Sidney Shlenker descended on the city of Memphis like a character out of “The Music Man.”
He talked a big game, but he had the credentials to back up the talk.
He once owned the Denver Nuggets.
He once was the chief executive of the company that ran the Astrodome in Houston.
He was born in Monroe, La., in August 1936. Two years later, his family moved to Houston. Shlenker’s father became wealthy in the liquor business and real estate, eventually purchasing Houston National Bank.
Shlenker headed to Tulane University at New Orleans but had little interest in his studies. He returned to Houston without a degree and worked his way up the ladder at his father’s bank, moving from teller to the vice president in charge of installment loans.
He teamed up with an insurance salesman named Allen Becker in 1966 to convince a client to sponsor a boat show at a new facility known as the Astrodome. Becker and Shlenker earned about $9,000 each and decided to form a company known as Pace Management Corp. It produced events at the Astrodome that ranged from demolition derbies to motorcycle races.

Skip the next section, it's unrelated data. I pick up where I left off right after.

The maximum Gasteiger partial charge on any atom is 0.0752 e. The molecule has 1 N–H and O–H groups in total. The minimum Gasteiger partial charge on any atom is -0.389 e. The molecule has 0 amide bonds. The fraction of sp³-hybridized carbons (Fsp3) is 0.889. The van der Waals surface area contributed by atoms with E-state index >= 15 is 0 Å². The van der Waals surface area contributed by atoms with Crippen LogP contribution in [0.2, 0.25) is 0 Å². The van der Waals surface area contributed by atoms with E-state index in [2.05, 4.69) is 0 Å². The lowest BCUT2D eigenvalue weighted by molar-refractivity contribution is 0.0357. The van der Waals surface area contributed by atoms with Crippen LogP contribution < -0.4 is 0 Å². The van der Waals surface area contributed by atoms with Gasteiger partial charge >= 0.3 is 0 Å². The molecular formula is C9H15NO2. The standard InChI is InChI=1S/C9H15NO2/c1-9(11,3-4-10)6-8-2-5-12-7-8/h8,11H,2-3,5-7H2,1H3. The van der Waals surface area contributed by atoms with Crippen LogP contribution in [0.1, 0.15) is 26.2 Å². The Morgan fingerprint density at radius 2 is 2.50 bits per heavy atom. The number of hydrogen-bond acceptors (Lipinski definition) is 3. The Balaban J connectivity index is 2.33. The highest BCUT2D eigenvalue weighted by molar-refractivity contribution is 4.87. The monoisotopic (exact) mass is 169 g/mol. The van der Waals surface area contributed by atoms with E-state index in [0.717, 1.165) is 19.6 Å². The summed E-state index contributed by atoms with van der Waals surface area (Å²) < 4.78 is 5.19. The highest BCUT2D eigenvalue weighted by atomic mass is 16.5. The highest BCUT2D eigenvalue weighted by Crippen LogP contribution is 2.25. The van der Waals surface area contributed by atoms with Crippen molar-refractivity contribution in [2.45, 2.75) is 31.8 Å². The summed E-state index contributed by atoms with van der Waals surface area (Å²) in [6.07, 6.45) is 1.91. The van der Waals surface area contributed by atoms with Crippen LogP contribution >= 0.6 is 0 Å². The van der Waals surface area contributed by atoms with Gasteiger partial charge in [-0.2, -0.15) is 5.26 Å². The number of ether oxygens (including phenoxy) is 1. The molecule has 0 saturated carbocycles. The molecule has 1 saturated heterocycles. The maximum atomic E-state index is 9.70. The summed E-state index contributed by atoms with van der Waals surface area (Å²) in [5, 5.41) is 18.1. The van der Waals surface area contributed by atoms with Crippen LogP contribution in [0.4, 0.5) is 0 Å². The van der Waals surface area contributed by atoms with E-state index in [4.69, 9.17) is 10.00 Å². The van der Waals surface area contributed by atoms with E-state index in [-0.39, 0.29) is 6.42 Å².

By 1990, the renamed Pace Entertainment was producing multiple Broadway touring shows, hundreds of rock concerts, dozens of motorcycle races and even tractor pulls. The company invested in Broadway shows and owned several theaters.
Shlenker owned 45 percent of Pace until the early 1990s, but he let Becker run the day-to-day operations beginning in 1968. That allowed Shlenker to concentrate on sales and marketing of the Astrodome.
“He brought in heavyweight fights and other events to the world’s first domed stadium,” the Los Angeles Times reported after Shlenker died at age 66 in April 2003. “But his promotional piece de resistance may have been securing the rights to the 1973 tennis match between Billie Jean King and Bobby Riggs. The so-called Battle of the Sexes drew 33,000 paying customers to the Astrodome, one of the largest crowds ever to watch a tennis match.